The legal battle over the extradition of Mun Chol-Myong to the United States continues, as Malaysian courts postpone judgment until the end of October. Mun is a 54-year-old citizen of the Democratic People’s Republic of Korea who has lived in Malaysia since 2008.
He was arrested at the behest of the United States in May and charged with four counts of money laundering, two counts of conspiracy to launder money, and violating sanctions against the DPRK.
Although Malaysia approved the US extradition request, Mun filed a legal objection. He is currently being held without bail.
The charges stem from his work with Sinsar Trading Pte. Ltd., a Singapore-based company where he worked as a development officer.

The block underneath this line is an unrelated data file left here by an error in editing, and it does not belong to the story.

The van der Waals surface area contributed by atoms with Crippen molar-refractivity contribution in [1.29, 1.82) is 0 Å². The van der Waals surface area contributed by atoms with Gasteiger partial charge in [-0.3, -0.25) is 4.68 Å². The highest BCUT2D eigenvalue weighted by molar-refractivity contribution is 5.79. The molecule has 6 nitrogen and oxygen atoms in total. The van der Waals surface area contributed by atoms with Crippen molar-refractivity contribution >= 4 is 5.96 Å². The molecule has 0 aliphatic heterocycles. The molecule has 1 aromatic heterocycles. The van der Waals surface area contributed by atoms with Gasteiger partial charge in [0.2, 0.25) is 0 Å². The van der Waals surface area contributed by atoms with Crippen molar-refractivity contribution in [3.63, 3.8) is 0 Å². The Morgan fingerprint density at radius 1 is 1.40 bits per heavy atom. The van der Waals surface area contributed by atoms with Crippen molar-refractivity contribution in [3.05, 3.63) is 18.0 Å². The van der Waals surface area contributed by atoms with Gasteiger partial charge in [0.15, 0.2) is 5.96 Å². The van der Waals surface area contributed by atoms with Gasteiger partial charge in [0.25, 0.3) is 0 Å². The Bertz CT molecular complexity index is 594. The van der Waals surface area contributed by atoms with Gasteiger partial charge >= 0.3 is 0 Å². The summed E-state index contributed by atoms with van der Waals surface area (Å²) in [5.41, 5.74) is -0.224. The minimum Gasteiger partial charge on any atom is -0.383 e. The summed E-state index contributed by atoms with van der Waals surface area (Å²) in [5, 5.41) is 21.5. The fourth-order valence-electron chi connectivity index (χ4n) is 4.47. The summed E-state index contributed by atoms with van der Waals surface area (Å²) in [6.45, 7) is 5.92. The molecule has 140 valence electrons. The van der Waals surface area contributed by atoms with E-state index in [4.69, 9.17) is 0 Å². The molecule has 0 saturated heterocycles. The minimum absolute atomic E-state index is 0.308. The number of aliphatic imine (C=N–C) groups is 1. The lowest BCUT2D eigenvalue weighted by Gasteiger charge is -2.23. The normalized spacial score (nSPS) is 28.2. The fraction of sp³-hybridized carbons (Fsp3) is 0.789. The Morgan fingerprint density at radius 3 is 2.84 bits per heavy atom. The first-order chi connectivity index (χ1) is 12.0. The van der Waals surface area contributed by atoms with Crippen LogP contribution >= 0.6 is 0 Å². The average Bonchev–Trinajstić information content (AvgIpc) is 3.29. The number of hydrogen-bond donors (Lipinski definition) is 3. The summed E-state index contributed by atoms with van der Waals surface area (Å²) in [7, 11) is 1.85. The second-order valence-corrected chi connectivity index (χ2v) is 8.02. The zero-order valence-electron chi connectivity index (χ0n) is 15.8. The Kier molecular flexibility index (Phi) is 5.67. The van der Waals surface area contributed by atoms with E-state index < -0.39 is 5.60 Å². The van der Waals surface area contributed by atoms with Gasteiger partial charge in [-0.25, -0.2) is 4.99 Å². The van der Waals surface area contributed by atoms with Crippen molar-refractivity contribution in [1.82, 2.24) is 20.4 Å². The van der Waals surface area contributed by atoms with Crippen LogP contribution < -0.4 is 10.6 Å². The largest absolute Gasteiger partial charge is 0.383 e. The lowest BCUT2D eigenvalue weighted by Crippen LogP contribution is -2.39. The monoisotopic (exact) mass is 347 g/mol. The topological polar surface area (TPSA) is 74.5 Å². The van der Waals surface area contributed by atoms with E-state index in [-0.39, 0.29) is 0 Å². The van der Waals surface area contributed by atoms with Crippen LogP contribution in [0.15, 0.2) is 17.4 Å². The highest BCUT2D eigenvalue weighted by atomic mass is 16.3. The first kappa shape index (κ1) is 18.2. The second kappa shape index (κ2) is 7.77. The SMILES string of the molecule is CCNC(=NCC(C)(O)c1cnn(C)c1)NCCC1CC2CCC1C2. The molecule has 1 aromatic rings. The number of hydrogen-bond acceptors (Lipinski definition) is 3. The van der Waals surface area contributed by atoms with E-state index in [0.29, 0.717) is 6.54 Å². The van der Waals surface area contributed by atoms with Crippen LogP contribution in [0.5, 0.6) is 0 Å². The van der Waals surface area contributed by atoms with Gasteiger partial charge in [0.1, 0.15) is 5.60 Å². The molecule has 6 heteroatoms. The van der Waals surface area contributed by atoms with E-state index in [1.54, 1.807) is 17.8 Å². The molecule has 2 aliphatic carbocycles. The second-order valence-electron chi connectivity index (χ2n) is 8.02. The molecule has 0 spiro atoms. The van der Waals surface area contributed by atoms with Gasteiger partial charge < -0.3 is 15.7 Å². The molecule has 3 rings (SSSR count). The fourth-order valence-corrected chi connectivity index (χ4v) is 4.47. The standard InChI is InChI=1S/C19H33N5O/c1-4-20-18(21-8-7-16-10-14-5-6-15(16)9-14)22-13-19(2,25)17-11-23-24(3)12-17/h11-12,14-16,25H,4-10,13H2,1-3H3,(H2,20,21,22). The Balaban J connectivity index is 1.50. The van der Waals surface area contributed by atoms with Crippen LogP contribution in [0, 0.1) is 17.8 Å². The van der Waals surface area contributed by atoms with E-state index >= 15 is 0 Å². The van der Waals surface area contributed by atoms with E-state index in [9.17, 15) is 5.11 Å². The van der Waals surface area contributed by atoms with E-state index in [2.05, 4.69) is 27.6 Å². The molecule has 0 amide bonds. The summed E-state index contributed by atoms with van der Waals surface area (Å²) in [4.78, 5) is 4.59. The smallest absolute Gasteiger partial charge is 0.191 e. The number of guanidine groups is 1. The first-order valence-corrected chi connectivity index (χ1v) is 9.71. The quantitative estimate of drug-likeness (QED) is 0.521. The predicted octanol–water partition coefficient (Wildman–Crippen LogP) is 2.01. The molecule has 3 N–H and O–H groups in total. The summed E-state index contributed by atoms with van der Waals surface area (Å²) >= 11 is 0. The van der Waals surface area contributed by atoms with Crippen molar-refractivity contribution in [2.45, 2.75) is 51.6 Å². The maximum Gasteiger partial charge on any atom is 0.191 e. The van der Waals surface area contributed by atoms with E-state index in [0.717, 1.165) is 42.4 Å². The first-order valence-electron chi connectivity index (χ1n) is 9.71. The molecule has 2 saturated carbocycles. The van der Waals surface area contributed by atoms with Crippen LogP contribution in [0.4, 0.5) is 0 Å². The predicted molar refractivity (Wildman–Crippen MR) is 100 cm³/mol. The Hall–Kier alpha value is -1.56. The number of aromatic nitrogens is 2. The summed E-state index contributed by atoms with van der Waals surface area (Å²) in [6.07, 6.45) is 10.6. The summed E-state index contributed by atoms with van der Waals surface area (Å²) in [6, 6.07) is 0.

Many compare his situation with that of three people in Singapore who were arrested for violating UN sanctions by sending perfume, wine, and watches to the DPRK. Unlike Mun, however, the US did not seek their extradition.
Jagjit Singh, Mun’s lawyer, denied the accusations and said recently that the US was using his client for political purposes in order to gain leverage over the DPRK. The case shows that the extent of the US’s bullying knows virtually no limits, and that there is no escaping the reach of the US government.
Further, it demonstrates the backwards priorities of the US government.
This is clear when we contrast their approach to Mun with their approach to the billionaire Sackler family, owners of Purdue Pharma. Beginning in 1995 the Sacklers manufactured, promoted, and sold the deadly opiod, OxyContin.
Through aggressive marketing, bribery, and misinformation, the Sacklers are larely responsible for initiating the deadly opioid crisis in the US, which has taken tens of thousands of lives. Yet the Sacklers all remain free and remain billionaires.
By Dr. Derek Ford, Associate Professor, DePauw University
The 21st Century